When Paul Frith got involved with the Canada Green Building Council (CaGBC) six years ago, he knew one person within the organization. Now he’s been recognized for his volunteer efforts with its Greater Toronto Area chapter.
The Burlington resident is among the winners of the 2020 Leadership, Green Building Excellence and Students Leading Sustainability Awards.
“I’m thrilled to have won the award, but I don’t want anybody to think that I do this because I’m trying to get awards. I’m not — I legitimately believe that the CaGBC is an amazing organization,” Frith told SustainableBiz.
He’s being recognized as the national chapter volunteer leader. Winners are being formally honoured throughout the virtual Building Lasting Change 2020 event, currently taking place on five consecutive Tuesdays through October 20.
Leadership award winners have also been featured in a series of weekly CaGBC profiles, while Green Building Excellence winning projects will be highlighted in a series of upcoming Lunch and Learn sessions.
Frith “tireless advocate” for CaGBC
Frith is described as a “tireless advocate” for CaGBC’s Greater Toronto chapter. His fundraising and organizational work as co-chair of the chapter’s Drive for Change golf tournament committee has been a pivotal factor in the event’s success over the past four years.
Overall, his support of CaGBC initiatives bolsters the organization’s network in the Toronto area.
Frith with CaGBC began shortly after he entered the industry. When he started, he “literally knew one person,” but kept networking to expand his involvement.
“That one person that I knew when I was trying to build my network, I said ‘who do I need to know?’ ” Frith said. “The first thing that came out of his mouth was ‘Hazel Farley.’ ”
So, Frith met Farley, the CaGBC’s executive director, and his involvement “kind of transcended from there.”
His activities involve all things green, literally and figuratively, from co-founding the CaGBC’s golf tournament to networking events with Green Drinks Toronto.
After an uphill struggle to make the inaugural golf tournament happen, Frith said the event has grown to become one of the chapter’s largest fundraising events (the annual awards gala is its most significant source of funding).
Despite the COVID-19 pandemic, the fifth annual Drive for Change tournament was held in Oakville, Ont. at Glen Abbey Golf Club on September 24. The revised format incorporated measures to ensure the safety of all participants.
Key sponsors included Enwave, Enercare and Armstrong Fluid Technology.
Works in geothermal energy sector
Frith’s day job as director of sales and advocacy at Geosource Energy Inc. focuses on geothermal energy and its potential in Canada. The systems can provide both geothermal electrical power, and geoexchange for heating and cooling of buildings.
How the systems are generally utilized changes depending on where you are in Canada. Out west the technology is focused on power generation while in Ontario, it’s most often employed for heating and cooling.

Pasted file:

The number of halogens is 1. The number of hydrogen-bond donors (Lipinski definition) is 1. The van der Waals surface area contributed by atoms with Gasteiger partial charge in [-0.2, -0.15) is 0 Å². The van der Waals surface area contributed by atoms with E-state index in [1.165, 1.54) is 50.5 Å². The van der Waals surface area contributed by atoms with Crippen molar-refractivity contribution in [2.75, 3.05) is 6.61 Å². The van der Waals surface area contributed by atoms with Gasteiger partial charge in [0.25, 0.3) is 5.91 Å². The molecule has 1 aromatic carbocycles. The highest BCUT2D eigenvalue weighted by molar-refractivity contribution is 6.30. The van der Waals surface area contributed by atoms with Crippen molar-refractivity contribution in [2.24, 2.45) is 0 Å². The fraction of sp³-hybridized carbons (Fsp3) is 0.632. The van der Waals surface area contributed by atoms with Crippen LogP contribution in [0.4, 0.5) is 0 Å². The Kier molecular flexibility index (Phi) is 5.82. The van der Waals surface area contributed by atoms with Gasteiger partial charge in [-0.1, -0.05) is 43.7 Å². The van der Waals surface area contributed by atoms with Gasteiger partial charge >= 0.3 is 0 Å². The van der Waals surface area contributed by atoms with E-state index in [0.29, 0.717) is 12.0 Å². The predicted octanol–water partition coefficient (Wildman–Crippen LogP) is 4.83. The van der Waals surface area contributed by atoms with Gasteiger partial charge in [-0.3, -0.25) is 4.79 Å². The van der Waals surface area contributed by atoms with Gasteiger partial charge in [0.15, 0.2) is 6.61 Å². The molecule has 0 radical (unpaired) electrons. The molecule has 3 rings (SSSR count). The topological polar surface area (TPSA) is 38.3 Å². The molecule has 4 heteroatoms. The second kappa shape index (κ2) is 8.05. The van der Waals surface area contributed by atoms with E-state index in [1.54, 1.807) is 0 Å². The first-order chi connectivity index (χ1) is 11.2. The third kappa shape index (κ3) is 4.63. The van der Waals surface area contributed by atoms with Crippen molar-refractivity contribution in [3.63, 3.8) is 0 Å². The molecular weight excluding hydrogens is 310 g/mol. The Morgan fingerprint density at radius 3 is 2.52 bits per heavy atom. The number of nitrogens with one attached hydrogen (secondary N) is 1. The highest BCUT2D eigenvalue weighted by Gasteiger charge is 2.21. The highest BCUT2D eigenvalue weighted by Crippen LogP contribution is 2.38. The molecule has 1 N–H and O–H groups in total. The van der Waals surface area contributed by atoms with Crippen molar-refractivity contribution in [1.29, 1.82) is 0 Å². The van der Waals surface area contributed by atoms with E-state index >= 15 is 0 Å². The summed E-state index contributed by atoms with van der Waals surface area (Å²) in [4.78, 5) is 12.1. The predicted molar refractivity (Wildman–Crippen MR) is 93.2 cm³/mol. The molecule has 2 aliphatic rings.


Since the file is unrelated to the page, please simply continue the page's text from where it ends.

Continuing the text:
“So basically, geothermal power generation, you’re drilling super deep . . . and you’re tapping seismically active ground to generate power very similar to what’s happening in Iceland,” said Frith.
That drilling can go from 600 or 800 feet down, to kilometres into the earth. Glycol is injected into a loop system, the loop is kept at a constant temperature and the ground is used as a battery.
“Then you’re extracting that from the ground” with a pump, he explained.
It’s essentially rejecting heat during the summer, and using it in the winter to heat buildings.
Frith is a lobbyist and spends his days talking to different government ministries, educating them on the benefits of geothermal and the tie-ins to the cap-and-trade program and Green ON.
“I love doing the right thing,” said Frith. ”Carbon and greenhouse gases are a global problem — if I can do something to help change that, I am all over it.”
Barriers and challenges for geothermal
So what’s holding it back?
In construction “there’s always barriers,” he said, such as capacity, training and workforce barriers including an education gap: “There just aren’t enough bodies right now” to perform drilling work, he said. “We are hiring every person we can get to drill for us.”
There’s only one educational facility in Canada offering a drilling course and within that program only “a very small percentage” is geothermal.
That’s not the only challenge. Frith said in Ontario and other jurisdictions, governments need to do more to promote technologies such as geothermal.
And, while awareness is growing, he said more development firms need to get onboard. If you’re a developer who’s been “putting up towers and buildings” for 50 years and the strategy has been successful, “to change it doesn’t make a lot of sense,” he said.
Drilling costs factor in, and can be heavily influenced by local geology.
Frith offered an urban example looking at two neighbourhoods in Toronto: A 600-foot borehole at Lake Shore Blvd. W., where the equipment must only go down 10 feet to hit the rock layer would be the lowest-cost drilling, but as soon as you head north to the Casa Loma area where rock is buried deeper, “your costs have tripled.”
The easier it is to get to rock, the better, he said.